“I have followed Deltatre’s journey for years and the growth it has experienced as a provider of leading media technology solutions—particularly in North America—is nothing short of remarkable,” Pagliuca said in a statement. “The company is at the forefront of a transformational shift in how consumers engage with content. Its investments across video streaming, fan data, and broadcast technology have positioned it well to capture new markets.”
Recovery tech provider Therabody has partnered with cyclist Justin Williams, who is co-founder and CEO of a team dedicated to increasing inclusion and diversity in the sport. 
Williams, 33, is a Belizean-American who has won a dozen US national titles and Belize’s national road race championship. He and his cyclist brother, Cory, founded L39ION, a stylized version of “Legion” with the inserted number representing 39th Street, where they grew up in Los Angeles.
L39ION competes on the UCI Continental tour and has added a women’s team as well. Its partners included e-cycling company Zwift and Red Bull. Therabody has a wide range of existing athlete ambassadors, including Cristiano Ronaldo, Breanna Stewart, Mo Farah and DeVonta Smith. Its investors include Kevin Durant, James Harden, Aaron Rodgers and Russell Wilson.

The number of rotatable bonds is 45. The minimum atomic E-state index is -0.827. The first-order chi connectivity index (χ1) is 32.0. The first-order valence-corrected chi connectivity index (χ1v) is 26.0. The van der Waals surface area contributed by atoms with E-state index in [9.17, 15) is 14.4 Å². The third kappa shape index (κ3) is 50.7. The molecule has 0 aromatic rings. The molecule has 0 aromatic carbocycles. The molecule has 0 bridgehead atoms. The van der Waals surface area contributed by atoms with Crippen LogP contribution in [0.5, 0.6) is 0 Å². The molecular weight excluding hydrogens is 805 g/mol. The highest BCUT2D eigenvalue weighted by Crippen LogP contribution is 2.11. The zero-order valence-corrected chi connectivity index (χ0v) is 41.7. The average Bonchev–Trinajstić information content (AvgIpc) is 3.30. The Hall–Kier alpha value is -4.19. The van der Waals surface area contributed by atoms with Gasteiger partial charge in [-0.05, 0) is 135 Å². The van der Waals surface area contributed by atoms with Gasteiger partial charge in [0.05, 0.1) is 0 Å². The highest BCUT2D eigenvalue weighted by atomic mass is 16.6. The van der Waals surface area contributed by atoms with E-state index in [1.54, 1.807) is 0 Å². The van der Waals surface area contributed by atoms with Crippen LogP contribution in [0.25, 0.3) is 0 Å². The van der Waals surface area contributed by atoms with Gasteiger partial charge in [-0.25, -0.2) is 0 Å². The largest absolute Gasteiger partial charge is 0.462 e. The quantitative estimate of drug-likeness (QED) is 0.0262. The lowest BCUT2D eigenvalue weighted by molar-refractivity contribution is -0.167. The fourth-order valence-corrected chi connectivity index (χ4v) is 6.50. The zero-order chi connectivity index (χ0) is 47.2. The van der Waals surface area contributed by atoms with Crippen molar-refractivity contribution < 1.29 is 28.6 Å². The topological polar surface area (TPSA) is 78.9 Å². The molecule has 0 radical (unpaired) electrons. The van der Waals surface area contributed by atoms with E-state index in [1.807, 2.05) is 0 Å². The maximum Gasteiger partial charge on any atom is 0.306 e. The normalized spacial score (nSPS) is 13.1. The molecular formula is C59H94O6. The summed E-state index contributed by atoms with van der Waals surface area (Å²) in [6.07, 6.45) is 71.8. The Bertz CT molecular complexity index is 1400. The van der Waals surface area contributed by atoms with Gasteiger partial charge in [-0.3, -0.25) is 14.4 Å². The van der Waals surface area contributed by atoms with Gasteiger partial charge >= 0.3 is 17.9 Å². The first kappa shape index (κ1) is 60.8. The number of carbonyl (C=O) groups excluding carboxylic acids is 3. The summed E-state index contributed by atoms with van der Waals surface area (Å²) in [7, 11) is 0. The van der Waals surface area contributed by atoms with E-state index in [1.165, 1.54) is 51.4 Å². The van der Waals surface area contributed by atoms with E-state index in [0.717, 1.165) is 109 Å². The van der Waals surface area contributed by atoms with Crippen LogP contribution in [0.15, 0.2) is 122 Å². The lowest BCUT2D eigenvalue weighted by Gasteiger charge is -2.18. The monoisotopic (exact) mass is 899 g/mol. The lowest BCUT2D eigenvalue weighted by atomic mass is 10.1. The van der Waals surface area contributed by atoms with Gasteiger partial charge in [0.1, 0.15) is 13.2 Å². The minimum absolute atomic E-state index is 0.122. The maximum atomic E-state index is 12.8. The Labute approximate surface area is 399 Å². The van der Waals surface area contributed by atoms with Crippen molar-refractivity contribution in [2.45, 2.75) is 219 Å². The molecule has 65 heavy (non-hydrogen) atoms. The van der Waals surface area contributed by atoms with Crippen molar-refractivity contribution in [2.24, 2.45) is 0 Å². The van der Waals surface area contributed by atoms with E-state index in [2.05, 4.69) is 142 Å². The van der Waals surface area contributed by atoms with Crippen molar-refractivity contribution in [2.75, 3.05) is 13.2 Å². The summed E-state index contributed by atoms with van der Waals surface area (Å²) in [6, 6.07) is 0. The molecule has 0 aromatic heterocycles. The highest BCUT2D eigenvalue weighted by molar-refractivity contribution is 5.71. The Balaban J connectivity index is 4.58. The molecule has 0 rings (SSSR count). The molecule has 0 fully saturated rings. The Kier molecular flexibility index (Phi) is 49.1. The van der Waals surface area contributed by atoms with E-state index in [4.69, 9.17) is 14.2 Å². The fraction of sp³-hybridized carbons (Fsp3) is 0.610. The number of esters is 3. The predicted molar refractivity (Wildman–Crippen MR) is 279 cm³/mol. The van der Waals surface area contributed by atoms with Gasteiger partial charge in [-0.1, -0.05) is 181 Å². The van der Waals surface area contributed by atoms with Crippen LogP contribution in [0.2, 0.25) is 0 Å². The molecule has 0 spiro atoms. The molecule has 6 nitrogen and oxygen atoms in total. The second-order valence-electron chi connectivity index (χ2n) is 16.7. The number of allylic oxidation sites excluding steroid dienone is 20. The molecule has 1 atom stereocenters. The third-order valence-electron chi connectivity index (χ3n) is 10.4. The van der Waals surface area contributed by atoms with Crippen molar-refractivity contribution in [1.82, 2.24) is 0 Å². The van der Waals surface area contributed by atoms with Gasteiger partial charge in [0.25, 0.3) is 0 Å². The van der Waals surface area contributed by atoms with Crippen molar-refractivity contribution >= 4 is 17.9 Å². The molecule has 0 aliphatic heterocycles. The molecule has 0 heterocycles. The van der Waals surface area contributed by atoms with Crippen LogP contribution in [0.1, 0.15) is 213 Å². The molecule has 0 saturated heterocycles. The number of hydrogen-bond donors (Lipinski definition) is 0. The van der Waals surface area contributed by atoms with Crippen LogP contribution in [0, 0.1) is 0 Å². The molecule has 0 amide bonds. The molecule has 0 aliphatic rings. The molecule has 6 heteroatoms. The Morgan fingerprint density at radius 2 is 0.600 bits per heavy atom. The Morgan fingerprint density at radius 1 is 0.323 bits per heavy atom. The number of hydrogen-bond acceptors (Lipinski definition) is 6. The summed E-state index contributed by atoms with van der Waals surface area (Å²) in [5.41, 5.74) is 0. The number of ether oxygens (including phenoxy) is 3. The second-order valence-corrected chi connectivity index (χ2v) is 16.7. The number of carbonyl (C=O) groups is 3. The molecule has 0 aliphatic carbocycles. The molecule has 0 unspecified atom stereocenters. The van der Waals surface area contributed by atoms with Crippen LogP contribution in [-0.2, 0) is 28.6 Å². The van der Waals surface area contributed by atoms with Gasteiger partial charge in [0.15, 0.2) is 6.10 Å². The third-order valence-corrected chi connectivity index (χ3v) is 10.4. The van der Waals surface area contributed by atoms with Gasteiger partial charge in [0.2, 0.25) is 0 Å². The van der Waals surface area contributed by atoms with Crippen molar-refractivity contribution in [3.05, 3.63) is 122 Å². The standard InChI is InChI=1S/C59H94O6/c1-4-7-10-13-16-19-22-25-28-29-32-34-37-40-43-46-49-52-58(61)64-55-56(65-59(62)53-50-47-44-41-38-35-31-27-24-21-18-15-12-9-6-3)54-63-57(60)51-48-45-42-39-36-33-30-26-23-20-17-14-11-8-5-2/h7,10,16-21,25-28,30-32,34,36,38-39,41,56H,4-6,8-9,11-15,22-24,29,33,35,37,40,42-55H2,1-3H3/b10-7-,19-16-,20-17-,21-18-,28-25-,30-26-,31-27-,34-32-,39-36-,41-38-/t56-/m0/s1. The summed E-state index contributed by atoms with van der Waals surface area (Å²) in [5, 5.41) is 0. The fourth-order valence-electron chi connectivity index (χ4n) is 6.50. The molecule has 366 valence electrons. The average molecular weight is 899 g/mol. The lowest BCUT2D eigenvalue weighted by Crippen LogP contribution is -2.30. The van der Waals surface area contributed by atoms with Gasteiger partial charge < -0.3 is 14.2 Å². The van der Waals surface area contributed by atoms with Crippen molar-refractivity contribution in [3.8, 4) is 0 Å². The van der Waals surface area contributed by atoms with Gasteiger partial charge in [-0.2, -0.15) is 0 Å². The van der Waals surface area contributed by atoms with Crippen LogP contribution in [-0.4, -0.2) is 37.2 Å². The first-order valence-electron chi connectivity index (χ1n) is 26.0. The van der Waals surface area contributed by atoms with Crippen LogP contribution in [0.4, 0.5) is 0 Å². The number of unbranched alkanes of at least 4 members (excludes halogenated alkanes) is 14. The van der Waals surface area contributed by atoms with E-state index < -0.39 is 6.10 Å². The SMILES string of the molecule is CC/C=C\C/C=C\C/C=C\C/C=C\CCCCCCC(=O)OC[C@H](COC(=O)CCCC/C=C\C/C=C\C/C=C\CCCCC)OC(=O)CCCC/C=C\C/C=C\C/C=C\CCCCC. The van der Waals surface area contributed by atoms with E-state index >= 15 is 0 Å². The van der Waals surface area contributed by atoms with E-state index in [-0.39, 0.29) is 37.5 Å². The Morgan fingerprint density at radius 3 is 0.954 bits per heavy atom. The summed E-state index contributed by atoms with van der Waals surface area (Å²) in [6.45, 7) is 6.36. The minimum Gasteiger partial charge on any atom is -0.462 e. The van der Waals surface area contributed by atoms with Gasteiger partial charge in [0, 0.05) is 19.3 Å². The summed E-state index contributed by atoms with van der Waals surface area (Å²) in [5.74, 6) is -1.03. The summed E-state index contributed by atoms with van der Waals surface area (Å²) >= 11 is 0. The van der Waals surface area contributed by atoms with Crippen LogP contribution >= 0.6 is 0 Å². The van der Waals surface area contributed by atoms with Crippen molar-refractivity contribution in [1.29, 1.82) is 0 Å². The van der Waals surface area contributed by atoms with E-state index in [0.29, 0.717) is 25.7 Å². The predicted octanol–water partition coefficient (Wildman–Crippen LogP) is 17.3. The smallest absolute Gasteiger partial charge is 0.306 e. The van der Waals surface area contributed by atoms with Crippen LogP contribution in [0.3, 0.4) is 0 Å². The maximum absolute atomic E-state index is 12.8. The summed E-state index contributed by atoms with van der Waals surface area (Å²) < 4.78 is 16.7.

AllAthlete, a startup recruiting app that intends to help high school athletes connect with college coaches, announced Wednesday that its platform has hit 100,000 downloads.
Founded in 2020 by former University of Michigan football staff member Greg Auerbach, AllAthlete allows prospective recruits to connect directly with college coaches rather than relying solely on social media, direct messaging and email. Whereas high-profile student-athletes are sought after by recruiters and don’t need help, AllAthlete’s platform emphasizes getting access for the more mainstream player.